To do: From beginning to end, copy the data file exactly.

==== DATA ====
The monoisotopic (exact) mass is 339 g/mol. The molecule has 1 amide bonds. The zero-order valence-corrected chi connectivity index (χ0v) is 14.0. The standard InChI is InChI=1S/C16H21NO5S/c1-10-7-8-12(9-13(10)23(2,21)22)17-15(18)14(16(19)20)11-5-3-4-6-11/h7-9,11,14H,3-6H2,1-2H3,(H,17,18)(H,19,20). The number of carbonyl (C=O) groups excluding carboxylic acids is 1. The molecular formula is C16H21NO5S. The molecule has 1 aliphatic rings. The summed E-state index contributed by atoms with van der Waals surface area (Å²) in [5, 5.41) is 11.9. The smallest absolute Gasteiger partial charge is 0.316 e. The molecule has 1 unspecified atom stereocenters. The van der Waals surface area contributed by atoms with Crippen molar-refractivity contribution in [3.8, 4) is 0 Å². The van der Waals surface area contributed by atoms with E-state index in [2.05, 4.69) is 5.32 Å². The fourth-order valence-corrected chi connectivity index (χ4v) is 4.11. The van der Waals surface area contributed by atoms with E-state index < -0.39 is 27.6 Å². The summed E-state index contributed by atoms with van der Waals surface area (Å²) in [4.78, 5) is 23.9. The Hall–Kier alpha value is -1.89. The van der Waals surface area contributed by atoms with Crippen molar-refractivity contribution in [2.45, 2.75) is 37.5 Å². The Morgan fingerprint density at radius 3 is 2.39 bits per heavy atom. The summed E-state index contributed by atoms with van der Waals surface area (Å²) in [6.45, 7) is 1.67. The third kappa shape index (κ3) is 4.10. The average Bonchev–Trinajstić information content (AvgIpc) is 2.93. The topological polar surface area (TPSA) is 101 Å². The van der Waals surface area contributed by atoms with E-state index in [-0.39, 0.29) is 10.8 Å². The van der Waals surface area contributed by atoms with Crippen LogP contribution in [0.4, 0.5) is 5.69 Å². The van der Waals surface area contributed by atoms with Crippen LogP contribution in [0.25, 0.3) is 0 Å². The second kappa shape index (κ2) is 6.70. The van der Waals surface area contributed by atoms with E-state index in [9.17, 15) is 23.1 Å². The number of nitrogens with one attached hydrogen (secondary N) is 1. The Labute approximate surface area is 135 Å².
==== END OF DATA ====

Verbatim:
The monoisotopic (exact) mass is 339 g/mol. The molecule has 1 amide bonds. The zero-order valence-corrected chi connectivity index (χ0v) is 14.0. The standard InChI is InChI=1S/C16H21NO5S/c1-10-7-8-12(9-13(10)23(2,21)22)17-15(18)14(16(19)20)11-5-3-4-6-11/h7-9,11,14H,3-6H2,1-2H3,(H,17,18)(H,19,20). The number of carbonyl (C=O) groups excluding carboxylic acids is 1. The molecular formula is C16H21NO5S. The molecule has 1 aliphatic rings. The summed E-state index contributed by atoms with van der Waals surface area (Å²) in [5, 5.41) is 11.9. The smallest absolute Gasteiger partial charge is 0.316 e. The molecule has 1 unspecified atom stereocenters. The van der Waals surface area contributed by atoms with Crippen molar-refractivity contribution in [3.8, 4) is 0 Å². The van der Waals surface area contributed by atoms with E-state index in [2.05, 4.69) is 5.32 Å². The fourth-order valence-corrected chi connectivity index (χ4v) is 4.11. The van der Waals surface area contributed by atoms with E-state index < -0.39 is 27.6 Å². The summed E-state index contributed by atoms with van der Waals surface area (Å²) in [4.78, 5) is 23.9. The Hall–Kier alpha value is -1.89. The van der Waals surface area contributed by atoms with Crippen molar-refractivity contribution in [2.45, 2.75) is 37.5 Å². The Morgan fingerprint density at radius 3 is 2.39 bits per heavy atom. The summed E-state index contributed by atoms with van der Waals surface area (Å²) in [6.45, 7) is 1.67. The third kappa shape index (κ3) is 4.10. The average Bonchev–Trinajstić information content (AvgIpc) is 2.93. The topological polar surface area (TPSA) is 101 Å². The van der Waals surface area contributed by atoms with E-state index in [-0.39, 0.29) is 10.8 Å². The van der Waals surface area contributed by atoms with Crippen LogP contribution in [0.4, 0.5) is 5.69 Å². The van der Waals surface area contributed by atoms with Crippen LogP contribution in [0.25, 0.3) is 0 Å². The second kappa shape index (κ2) is 6.70. The van der Waals surface area contributed by atoms with E-state index in [9.17, 15) is 23.1 Å². The number of nitrogens with one attached hydrogen (secondary N) is 1. The Labute approximate surface area is 135 Å².